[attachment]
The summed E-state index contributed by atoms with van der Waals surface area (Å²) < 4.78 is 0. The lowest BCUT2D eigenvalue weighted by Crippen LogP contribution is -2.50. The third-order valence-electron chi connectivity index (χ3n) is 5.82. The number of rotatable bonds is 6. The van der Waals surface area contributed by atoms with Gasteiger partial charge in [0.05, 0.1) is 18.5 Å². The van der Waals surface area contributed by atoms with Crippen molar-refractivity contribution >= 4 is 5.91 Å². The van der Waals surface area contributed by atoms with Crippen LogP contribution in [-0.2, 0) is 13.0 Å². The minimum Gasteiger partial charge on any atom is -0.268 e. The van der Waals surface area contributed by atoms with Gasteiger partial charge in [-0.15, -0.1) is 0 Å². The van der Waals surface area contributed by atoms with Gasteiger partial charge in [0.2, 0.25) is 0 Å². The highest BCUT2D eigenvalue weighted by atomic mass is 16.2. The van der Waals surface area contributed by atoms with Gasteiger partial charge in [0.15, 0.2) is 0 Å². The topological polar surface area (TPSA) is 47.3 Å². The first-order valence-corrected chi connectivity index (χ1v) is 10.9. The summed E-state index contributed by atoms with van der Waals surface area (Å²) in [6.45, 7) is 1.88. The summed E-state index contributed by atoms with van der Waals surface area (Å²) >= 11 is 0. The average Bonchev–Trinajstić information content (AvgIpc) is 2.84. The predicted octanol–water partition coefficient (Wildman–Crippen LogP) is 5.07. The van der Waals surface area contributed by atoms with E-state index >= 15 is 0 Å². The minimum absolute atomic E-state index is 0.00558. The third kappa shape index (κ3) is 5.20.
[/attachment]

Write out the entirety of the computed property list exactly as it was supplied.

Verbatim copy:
The summed E-state index contributed by atoms with van der Waals surface area (Å²) < 4.78 is 0. The lowest BCUT2D eigenvalue weighted by Crippen LogP contribution is -2.50. The third-order valence-electron chi connectivity index (χ3n) is 5.82. The number of rotatable bonds is 6. The van der Waals surface area contributed by atoms with Gasteiger partial charge in [0.05, 0.1) is 18.5 Å². The van der Waals surface area contributed by atoms with Crippen molar-refractivity contribution >= 4 is 5.91 Å². The van der Waals surface area contributed by atoms with Crippen LogP contribution in [-0.2, 0) is 13.0 Å². The minimum Gasteiger partial charge on any atom is -0.268 e. The van der Waals surface area contributed by atoms with Gasteiger partial charge in [-0.15, -0.1) is 0 Å². The van der Waals surface area contributed by atoms with Gasteiger partial charge in [0.2, 0.25) is 0 Å². The highest BCUT2D eigenvalue weighted by atomic mass is 16.2. The van der Waals surface area contributed by atoms with Gasteiger partial charge in [0.15, 0.2) is 0 Å². The topological polar surface area (TPSA) is 47.3 Å². The first-order valence-corrected chi connectivity index (χ1v) is 10.9. The summed E-state index contributed by atoms with van der Waals surface area (Å²) in [6.45, 7) is 1.88. The summed E-state index contributed by atoms with van der Waals surface area (Å²) >= 11 is 0. The average Bonchev–Trinajstić information content (AvgIpc) is 2.84. The predicted octanol–water partition coefficient (Wildman–Crippen LogP) is 5.07. The van der Waals surface area contributed by atoms with E-state index >= 15 is 0 Å². The minimum absolute atomic E-state index is 0.00558. The third kappa shape index (κ3) is 5.20.